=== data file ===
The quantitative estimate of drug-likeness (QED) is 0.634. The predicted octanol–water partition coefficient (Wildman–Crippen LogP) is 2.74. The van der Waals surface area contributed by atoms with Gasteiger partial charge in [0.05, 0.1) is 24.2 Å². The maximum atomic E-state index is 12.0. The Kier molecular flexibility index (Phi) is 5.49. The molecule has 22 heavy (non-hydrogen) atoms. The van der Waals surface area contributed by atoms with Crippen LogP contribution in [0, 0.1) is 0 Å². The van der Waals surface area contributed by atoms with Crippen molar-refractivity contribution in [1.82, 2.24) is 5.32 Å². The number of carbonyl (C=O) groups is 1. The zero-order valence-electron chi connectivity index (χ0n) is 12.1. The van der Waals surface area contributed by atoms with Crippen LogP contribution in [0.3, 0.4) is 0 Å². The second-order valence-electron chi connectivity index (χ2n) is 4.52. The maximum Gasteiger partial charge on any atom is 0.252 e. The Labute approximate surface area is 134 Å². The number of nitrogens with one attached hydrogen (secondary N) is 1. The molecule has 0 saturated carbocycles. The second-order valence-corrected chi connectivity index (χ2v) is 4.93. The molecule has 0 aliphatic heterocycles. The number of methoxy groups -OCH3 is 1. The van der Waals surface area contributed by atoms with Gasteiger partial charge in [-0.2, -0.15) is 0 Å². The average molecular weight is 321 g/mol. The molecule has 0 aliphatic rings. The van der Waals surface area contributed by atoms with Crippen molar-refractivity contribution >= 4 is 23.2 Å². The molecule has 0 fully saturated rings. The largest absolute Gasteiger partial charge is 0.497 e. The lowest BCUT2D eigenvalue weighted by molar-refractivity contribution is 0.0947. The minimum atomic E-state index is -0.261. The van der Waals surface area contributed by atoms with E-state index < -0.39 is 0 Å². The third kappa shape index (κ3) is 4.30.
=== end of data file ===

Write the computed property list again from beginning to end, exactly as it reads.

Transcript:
The quantitative estimate of drug-likeness (QED) is 0.634. The predicted octanol–water partition coefficient (Wildman–Crippen LogP) is 2.74. The van der Waals surface area contributed by atoms with Gasteiger partial charge in [0.05, 0.1) is 24.2 Å². The maximum atomic E-state index is 12.0. The Kier molecular flexibility index (Phi) is 5.49. The molecule has 22 heavy (non-hydrogen) atoms. The van der Waals surface area contributed by atoms with Crippen LogP contribution in [0, 0.1) is 0 Å². The van der Waals surface area contributed by atoms with Crippen molar-refractivity contribution in [1.82, 2.24) is 5.32 Å². The number of carbonyl (C=O) groups is 1. The zero-order valence-electron chi connectivity index (χ0n) is 12.1. The van der Waals surface area contributed by atoms with Crippen LogP contribution in [0.3, 0.4) is 0 Å². The second-order valence-electron chi connectivity index (χ2n) is 4.52. The maximum Gasteiger partial charge on any atom is 0.252 e. The Labute approximate surface area is 134 Å². The number of nitrogens with one attached hydrogen (secondary N) is 1. The molecule has 0 saturated carbocycles. The second-order valence-corrected chi connectivity index (χ2v) is 4.93. The molecule has 0 aliphatic heterocycles. The number of methoxy groups -OCH3 is 1. The van der Waals surface area contributed by atoms with Gasteiger partial charge in [-0.2, -0.15) is 0 Å². The average molecular weight is 321 g/mol. The molecule has 0 aliphatic rings. The van der Waals surface area contributed by atoms with Crippen molar-refractivity contribution >= 4 is 23.2 Å². The molecule has 0 fully saturated rings. The largest absolute Gasteiger partial charge is 0.497 e. The lowest BCUT2D eigenvalue weighted by molar-refractivity contribution is 0.0947. The minimum atomic E-state index is -0.261. The van der Waals surface area contributed by atoms with E-state index < -0.39 is 0 Å². The third kappa shape index (κ3) is 4.30.